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Anti-immigration Sweden Democrats country's largest party - poll
August 20, 2015 / 8:21 AM / 2 years ago

Anti-immigration Sweden Democrats country's largest party - poll

STOCKHOLM (Reuters) - The anti-immigration Sweden Democrats are the country’s largest party with 25 percent support, an opinion poll from YouGov showed on Thursday.

In last year’s election, the Sweden Democrats more than doubled their support and won 13 percent of the vote, becoming the third largest party, on an agenda to cut the number of asylum seekers coming to Sweden by 90 percent.

Anti-immigrant sentiment has been on the rise in Sweden, a country which has seen the number of asylum seekers increase to record levels and accepted the highest number of asylum immigrants per capita in the European Union last year.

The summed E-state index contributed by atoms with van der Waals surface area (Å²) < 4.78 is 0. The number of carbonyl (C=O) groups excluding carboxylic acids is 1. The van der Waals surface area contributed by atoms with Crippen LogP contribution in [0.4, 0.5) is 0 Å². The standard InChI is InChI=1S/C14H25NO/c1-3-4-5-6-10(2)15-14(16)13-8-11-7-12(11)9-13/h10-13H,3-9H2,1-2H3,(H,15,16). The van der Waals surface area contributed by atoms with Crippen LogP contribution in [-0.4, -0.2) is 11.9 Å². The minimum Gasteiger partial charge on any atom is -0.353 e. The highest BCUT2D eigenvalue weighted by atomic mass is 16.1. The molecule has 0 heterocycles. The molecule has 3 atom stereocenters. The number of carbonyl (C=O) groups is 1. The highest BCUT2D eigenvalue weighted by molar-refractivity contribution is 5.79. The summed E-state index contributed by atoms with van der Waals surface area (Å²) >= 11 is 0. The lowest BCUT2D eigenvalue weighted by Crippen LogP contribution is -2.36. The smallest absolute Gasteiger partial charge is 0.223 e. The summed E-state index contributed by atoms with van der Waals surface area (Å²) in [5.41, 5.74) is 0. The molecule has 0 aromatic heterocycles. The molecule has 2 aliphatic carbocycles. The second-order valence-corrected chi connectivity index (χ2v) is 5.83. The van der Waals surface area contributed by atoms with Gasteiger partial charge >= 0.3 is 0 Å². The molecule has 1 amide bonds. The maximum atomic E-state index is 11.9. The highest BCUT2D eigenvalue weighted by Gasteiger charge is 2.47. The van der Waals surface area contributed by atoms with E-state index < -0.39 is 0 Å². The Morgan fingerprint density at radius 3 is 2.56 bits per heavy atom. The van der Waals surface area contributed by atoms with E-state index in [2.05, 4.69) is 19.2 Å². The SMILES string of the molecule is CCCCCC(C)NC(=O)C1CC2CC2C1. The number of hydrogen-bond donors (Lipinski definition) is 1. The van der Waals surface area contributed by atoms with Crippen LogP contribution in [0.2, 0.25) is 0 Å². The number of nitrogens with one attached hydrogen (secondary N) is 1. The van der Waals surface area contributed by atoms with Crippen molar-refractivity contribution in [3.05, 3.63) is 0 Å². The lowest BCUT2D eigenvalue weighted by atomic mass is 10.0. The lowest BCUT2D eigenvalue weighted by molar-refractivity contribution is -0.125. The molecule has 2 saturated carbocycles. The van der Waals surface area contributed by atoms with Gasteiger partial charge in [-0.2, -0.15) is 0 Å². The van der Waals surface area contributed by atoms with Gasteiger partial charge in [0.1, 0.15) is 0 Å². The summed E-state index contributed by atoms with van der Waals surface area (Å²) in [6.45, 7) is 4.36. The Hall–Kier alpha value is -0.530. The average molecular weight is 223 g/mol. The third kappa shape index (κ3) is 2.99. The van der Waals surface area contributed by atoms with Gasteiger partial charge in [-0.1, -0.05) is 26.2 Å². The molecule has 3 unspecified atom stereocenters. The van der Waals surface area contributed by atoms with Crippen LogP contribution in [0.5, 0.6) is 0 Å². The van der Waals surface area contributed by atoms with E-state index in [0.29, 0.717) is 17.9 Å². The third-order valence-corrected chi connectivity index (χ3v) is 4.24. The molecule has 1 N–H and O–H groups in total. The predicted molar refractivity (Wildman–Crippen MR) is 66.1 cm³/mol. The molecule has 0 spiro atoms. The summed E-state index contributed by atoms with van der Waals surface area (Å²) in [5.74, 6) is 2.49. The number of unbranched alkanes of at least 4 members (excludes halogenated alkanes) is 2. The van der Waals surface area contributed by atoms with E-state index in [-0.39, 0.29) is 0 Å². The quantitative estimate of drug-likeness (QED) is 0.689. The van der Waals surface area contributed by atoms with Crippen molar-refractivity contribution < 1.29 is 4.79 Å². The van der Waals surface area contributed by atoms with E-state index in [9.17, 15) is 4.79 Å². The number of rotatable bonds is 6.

Racially motivated hate crimes have also been rising and there have been several attacks on asylum centres after an Eritrean man whose asylum application had recently been rejected killed two in a knife attack at an IKEA store on Aug. 10.

Mainstream Swedish parties have refused to cooperate with the Sweden Democrats, who have not been able to influence government policy.

Thursday’s poll published in the newspaper Metro gave the Social Democrats, who formed a minority centre-left government after last year’s election, 23 percent and the largest centre-right opposition party, the Moderates, 21 percent.

The 1,527 participants in the poll were chosen from an internet panel and responded between Aug. 14 and Aug. 17.

The method of using a selected panel differs from that of major polling organisations and has been criticised for not necessarily being representative of the electorate, as well as for the fact it leads to problems calculating the margin of error in the survey.

Organisations using a panel approach have been more accurate in forecasting the rise of the Sweden Democrats, however, which has been underestimated by the traditional polling companies.

YouGov placed sixth out of eight pollsters in forecasting the result of last year’s September election, according to political scientist Magnus Hagevi at Linnaeus University.

Reporting by Daniel Dickson; Editing by Dominic Evans

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